Share your geoscience resources in EarthCube's Paleogeoscience Catalog
David Anderson, K. Horlick and R. Lingo
Your input is needed to produce a new, comprehensive, and openly accessible catalog of paleogeoscience resources, including databases, sample repositories, and shared software.
Imagine a world where the global community of Earth scientists are well-connected, where resources such as data, software, sample repositories, journal articles, and social networking combine efficiently to accelerate the pace of discovery, where the infrastructure enables new approaches, where the time needed to manage data is reduced enabling more time to do science. This is the world envisioned by EarthCube, a US National Science Foundation sponsored long-term effort to develop cyberinfrastructure, bridge disciplines, and unlock the power of sharing tools, data, and information.
EarthCube was launched in 2011. Over 2500 scientists have contributed to the current structure and program development (Richard et al. 2014). EarthCube hopes the planned changes to Earth Science will be comparable in speed and breadth to the spread of the Internet or other basic Infrastructures. The EarthCube system will enable data intensive science, become an integral part of everyday research, and provide access to people, tools, and data.
The data management component will improve the availability and documentation of scientific data, enabling synthesis and re-use. Resource catalogs will put lists of software, data, and sample repositories on your desktop. Data and software will be integrated to simplify access, analysis, and visualization. Results will be piped between processes in reproducible workflows. Stovepipes constraining narrow disciplines will be removed enabling data and tools originating in one discipline to be applied in another.
One of the first steps to create this new world is to develop a catalog of resources. So the World Data Center for Paleoclimatology is now reaching out to PAGES scientists and educators, to help you add information about databases, software, and repositories to a central and comprehensive catalog of paleogeoscience resources.
The National Oceanic and Atmospheric Administration (NOAA) is spearheading the catalog development for the EarthCube project titled “C4P: Research Coordination Network for Paleogeosciences”. The C4P project connects with an Earth-Science-wide cataloging effort titled CINERGI that has the goal to build a comprehensive system linking geoscience resources, users, publications, usage information, and cyberinfrastructure components. The initial CINERGI catalog, with some paleoclimate entries, can be found at http://hydro10.sdsc.edu. A pivot table view exists at http://hydro10.sdsc.edu/c4pviewer/CommunityPivot.html. Both C4P and CINERGI produce resources that can be shared worldwide beyond the Earth Science discipline, for example through resource sharing platforms such as SciCrunch (scicrunch.com). In the future, informatics experts hope to create a catalog of resources that embraces all scientific disciplines.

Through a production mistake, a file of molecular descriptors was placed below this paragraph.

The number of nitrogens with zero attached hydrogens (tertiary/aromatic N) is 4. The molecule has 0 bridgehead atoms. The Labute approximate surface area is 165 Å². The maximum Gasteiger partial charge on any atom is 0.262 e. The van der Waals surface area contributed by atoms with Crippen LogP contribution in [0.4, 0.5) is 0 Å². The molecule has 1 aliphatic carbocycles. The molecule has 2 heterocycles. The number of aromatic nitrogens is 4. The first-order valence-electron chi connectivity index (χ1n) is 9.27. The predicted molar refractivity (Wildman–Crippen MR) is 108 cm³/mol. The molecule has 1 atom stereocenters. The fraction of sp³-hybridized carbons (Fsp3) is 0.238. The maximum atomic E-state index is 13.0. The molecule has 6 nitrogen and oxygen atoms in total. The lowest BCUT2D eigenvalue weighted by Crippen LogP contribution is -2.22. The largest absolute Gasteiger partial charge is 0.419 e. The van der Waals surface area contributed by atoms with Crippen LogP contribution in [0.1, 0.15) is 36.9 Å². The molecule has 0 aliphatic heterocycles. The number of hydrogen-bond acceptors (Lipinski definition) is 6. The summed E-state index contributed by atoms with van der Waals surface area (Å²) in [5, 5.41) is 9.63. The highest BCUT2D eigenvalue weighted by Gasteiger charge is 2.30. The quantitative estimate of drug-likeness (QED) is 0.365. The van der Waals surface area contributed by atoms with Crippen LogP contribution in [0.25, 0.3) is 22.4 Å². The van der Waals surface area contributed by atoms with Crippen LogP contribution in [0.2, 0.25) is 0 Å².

The catalog idea
The guiding idea of the cataloguing effort is to help scientists discover samples, software, and data and use these resources in new and creative ways. Some PAGES-relevant resources are well known, for example the IMAGES and IODP marine sediment core collections, the PANGAEA and NOAA databases, and various radiocarbon calibration software packages. However, many resources that could be shared to the benefit of providers and users are instead hidden or hardly traceable. Cores and sample collections sometimes remain in the laboratories of individual investigators long after projects have been completed. Software that could be shared is used only by one team of investigators. Sharing resources accomplishes several goals that accelerate the pace of science and advance discovery. One goal is to identify best practices and unusually significant samples and data sets. Pilot studies made on already-existing samples can provide crucial evidence needed to secure research funding. Another goal is to enable resources used in one field, or for one scientific question, to be applied to other problems. For example, mosquitos collected and preserved by entomologists years ago, their skeletons affixed with pins to a board, have been sampled by epidemiologists to understand the spread of the West Nile virus using the DNA found in the mosquito’s bodies (Kaufmann et al. 2003).
Feed the catalog
We need your input and suggestions to produce the catalog of paleogeoscience resources. Input from scientists in the PAGES community is vital to make the catalog a comprehensive and truly international resource. We want your suggestions of software and databases focused on or relevant to paleogeosciences.
• Software should be non-commercial, and should be paleogeoscience-specific, such as radiocarbon calibration code or CoreWall (corewall.org).
• Databases for the catalog are defined as having an online searchable interface.
Paleogeosciences encompasses both paleoenvironmental and paleobiological research, including paleoclimatology, paleoecology, paleogeography, geochronology, and geochemistry. Conceptually these topics focus on past Earth and life processes.
To contribute a resource, email email@example.com with the name of the software or database resource, the URL, and a two-sentence description, with “EarthCube” in the subject line.
World Data Center for Paleoclimatology, NOAA's National Climatic Data Center, Boulder, USA
Kaleb Horlick: firstname.lastname@example.org